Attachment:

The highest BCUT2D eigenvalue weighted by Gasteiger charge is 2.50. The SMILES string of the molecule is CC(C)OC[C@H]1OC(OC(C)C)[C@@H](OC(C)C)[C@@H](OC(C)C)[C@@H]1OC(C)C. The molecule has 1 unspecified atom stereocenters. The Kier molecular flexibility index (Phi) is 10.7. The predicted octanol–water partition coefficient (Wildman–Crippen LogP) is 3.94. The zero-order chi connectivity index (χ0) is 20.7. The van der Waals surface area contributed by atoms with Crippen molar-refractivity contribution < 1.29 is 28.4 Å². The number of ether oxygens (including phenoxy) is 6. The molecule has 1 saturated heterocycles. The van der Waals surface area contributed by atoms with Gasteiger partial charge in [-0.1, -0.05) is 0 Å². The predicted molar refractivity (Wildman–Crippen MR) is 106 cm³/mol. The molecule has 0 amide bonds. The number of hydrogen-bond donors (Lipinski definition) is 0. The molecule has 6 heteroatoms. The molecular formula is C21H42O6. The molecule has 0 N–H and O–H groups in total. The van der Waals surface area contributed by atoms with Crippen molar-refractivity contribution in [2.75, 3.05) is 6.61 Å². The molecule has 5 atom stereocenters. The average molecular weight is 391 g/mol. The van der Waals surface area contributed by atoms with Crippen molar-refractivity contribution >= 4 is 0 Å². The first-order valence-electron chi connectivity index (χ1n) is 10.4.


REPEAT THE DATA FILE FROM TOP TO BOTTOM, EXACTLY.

The highest BCUT2D eigenvalue weighted by Gasteiger charge is 2.50. The SMILES string of the molecule is CC(C)OC[C@H]1OC(OC(C)C)[C@@H](OC(C)C)[C@@H](OC(C)C)[C@@H]1OC(C)C. The molecule has 1 unspecified atom stereocenters. The Kier molecular flexibility index (Phi) is 10.7. The predicted octanol–water partition coefficient (Wildman–Crippen LogP) is 3.94. The zero-order chi connectivity index (χ0) is 20.7. The van der Waals surface area contributed by atoms with Crippen molar-refractivity contribution < 1.29 is 28.4 Å². The number of ether oxygens (including phenoxy) is 6. The molecule has 1 saturated heterocycles. The van der Waals surface area contributed by atoms with Gasteiger partial charge in [-0.1, -0.05) is 0 Å². The predicted molar refractivity (Wildman–Crippen MR) is 106 cm³/mol. The molecule has 0 amide bonds. The number of hydrogen-bond donors (Lipinski definition) is 0. The molecule has 6 heteroatoms. The molecular formula is C21H42O6. The molecule has 0 N–H and O–H groups in total. The van der Waals surface area contributed by atoms with Crippen molar-refractivity contribution in [2.75, 3.05) is 6.61 Å². The molecule has 5 atom stereocenters. The average molecular weight is 391 g/mol. The van der Waals surface area contributed by atoms with Crippen molar-refractivity contribution >= 4 is 0 Å². The first-order valence-electron chi connectivity index (χ1n) is 10.4.